The Cocket Hat

Hat Day

Jan 15

Other Scottish Country Dances for this Day

Hat Day
The Cocket Hat
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Today's Musings, History & Folklore

“Why should anyone be frightened by a hat?” ~ Antoine de Saint-Exupéry, The Little Prince (1943)

The Bicorn hat – also known as the cocked hat, was a commonly adopted military uniform element, including those of the Cameronians (Scottish Rifles) during the late 1700s. There is a stunningly long list of recognizable hat styles in the world, including the Deerstalker, Tam o' Shanter, Glengarry, and Balmoral Bonnet of Scotland. Recipe included: Danish Napoleonshatte (Napoleon cocked hat cookies)

The Cocket Hat

The Bicorn hat – also known as the cocked hat, was a commonly adopted military uniform element, including those of the Cameronians (Scottish Rifles) during the late 1700s.

 

This style of hat is probably most associated with Napoleon Bonaparte, French Emperor and military leader. The style was replaced by the shako in the early 1800s.

 

Descended from the tricorne, the black-coloured bicorne originally had a rather broad brim, with the front and the rear halves turned up and pinned together (the shorter front brim was called "the cock" - hence "cocked hat" - and the longer rear brim was termed "the fan").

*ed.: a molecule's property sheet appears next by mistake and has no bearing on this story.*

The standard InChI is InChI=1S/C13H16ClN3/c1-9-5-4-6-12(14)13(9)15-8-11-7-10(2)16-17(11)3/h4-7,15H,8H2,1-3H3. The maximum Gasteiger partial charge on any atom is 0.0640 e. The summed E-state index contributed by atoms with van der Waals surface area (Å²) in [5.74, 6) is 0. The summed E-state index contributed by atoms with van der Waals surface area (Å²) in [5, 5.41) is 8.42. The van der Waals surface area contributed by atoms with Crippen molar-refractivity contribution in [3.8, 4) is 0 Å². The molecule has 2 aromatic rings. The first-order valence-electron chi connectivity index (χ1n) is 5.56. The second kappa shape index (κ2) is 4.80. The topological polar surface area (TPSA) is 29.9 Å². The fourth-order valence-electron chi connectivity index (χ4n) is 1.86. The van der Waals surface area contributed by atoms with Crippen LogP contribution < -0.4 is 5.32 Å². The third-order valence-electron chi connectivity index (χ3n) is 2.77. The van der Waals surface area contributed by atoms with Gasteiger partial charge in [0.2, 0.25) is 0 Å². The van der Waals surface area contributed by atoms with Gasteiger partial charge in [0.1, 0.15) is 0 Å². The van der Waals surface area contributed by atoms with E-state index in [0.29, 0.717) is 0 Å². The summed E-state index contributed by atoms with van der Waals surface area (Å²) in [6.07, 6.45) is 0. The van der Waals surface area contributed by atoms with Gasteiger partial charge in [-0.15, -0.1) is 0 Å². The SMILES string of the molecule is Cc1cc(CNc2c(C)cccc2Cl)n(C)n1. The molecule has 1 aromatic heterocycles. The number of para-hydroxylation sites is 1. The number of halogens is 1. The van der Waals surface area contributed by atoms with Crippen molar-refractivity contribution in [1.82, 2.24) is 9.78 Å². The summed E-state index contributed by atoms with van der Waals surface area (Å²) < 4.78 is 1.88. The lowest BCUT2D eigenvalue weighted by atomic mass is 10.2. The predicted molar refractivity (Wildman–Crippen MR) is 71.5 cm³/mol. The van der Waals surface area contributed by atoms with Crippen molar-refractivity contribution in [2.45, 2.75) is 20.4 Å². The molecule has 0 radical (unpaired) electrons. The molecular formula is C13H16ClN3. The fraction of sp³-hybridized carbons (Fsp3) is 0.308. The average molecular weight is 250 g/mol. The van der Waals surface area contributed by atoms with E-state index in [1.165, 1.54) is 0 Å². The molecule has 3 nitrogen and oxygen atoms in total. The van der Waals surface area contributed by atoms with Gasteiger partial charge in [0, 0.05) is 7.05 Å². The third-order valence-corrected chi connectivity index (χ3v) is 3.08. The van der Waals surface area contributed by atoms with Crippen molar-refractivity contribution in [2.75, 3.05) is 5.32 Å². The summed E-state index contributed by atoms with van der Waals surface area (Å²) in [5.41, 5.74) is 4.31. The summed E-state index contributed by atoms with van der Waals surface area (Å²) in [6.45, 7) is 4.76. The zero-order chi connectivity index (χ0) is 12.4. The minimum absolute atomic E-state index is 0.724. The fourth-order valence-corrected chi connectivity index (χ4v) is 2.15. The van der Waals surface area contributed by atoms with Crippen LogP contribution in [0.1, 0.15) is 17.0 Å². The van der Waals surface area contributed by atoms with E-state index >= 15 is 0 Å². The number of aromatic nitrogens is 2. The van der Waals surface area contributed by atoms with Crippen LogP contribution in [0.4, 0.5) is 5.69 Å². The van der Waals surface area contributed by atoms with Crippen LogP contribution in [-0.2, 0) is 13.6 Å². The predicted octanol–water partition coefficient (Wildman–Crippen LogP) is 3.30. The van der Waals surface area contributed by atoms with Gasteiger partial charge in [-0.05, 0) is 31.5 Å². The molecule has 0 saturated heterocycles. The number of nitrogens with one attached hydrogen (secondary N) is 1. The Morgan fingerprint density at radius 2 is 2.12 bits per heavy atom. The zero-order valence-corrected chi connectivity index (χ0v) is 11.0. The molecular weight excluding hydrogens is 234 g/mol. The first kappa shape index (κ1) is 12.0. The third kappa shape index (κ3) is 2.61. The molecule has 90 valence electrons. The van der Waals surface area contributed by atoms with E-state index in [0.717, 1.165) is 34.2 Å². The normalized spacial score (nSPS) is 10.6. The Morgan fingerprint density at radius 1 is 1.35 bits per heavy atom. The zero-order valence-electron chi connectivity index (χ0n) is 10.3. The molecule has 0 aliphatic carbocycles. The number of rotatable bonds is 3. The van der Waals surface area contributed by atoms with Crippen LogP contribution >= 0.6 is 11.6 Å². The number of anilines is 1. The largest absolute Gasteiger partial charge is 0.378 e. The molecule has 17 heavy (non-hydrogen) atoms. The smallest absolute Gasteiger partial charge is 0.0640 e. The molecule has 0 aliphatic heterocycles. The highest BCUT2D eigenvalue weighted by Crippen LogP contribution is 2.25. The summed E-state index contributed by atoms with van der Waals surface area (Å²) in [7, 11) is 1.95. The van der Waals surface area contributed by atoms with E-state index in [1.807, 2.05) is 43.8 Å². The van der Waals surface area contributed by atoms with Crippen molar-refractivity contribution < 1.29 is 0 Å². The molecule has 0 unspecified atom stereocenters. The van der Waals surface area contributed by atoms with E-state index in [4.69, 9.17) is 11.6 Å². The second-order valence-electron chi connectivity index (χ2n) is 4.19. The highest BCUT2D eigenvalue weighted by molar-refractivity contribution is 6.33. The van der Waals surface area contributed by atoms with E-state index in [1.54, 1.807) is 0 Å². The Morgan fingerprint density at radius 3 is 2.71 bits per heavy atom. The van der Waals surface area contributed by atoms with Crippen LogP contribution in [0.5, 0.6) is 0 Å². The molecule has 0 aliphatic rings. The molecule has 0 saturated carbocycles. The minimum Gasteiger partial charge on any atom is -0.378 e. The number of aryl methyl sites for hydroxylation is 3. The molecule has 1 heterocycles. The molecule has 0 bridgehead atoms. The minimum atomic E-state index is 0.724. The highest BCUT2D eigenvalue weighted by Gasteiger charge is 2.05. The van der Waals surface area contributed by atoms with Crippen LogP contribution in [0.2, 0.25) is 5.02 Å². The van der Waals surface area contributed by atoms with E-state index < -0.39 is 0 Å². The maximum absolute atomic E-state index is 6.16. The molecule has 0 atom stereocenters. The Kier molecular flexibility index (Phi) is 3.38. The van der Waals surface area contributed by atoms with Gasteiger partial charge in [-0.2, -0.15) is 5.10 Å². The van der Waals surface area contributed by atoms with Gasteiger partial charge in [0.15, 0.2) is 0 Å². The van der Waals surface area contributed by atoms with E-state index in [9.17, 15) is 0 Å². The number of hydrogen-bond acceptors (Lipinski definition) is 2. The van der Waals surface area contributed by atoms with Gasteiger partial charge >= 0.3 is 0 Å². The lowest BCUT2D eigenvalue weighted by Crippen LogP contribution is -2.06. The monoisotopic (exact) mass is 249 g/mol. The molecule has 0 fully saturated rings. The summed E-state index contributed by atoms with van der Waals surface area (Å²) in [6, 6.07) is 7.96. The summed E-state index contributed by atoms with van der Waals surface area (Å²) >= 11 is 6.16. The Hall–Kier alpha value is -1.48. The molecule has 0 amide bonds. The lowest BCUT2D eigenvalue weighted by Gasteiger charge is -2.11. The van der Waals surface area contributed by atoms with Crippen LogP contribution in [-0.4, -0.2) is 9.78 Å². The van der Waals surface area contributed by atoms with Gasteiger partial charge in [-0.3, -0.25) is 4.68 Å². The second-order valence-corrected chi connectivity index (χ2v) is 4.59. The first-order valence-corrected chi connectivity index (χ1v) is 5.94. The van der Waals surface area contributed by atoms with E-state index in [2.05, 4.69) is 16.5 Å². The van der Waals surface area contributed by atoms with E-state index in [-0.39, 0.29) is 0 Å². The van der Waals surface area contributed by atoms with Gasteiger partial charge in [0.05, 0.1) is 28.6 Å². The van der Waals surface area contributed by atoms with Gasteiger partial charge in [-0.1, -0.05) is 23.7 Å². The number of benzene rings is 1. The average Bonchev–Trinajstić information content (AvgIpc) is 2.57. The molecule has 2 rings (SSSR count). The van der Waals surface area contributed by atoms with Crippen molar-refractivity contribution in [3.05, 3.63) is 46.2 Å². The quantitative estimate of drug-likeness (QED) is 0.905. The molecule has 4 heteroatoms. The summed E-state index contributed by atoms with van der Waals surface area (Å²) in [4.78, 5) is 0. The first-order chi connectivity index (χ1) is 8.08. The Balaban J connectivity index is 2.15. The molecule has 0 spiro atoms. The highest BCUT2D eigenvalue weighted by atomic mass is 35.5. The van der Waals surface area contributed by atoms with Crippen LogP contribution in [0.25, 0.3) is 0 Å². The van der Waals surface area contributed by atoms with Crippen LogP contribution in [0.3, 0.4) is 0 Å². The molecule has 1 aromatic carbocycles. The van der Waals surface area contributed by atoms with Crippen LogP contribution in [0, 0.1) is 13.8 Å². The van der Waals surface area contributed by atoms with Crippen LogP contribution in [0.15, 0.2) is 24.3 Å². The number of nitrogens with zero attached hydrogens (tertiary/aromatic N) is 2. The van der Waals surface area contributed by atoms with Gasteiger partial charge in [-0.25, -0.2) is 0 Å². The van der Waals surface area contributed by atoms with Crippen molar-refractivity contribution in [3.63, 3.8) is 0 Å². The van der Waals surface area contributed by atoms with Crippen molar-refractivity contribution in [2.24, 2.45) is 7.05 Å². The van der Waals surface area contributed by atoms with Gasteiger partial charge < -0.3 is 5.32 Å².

The term "to be knocked into a cocked hat" means to be soundly and swiftly defeated.

 

There is a stunningly long list of recognizable hat styles in the world.  Whatever your favorite style of hat (including "party hat"), see the definitive list of hat styles and pictures here, which list the Deerstalker, Tam o' Shanter, Glengarry, and Balmoral Bonnet of Scotland. 

Ironically, this dance took its inspiration from the ubiquitous costume Scottish party hat, complete with fright wig and tartan tam o'shanter!

 

For a classic hat recipe for the Danish Napoleonshatte (Napoleon hat cookies), click the picture below.

See below for a video of the dance performed by the Tay Dancers in 2015. 

The Cocket Hat
The Cocket Hat

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The majority of dance descriptions referenced on this site have been taken from the

 

Scottish Country Dancing Dictionary or the

Scottish Country Dancing Database 

 

Snapshots of dance descriptions are provided as an overview only.  As updates may have occurred, please click the dance description to be forwarded to a printable dance description or one of the official reference sources.

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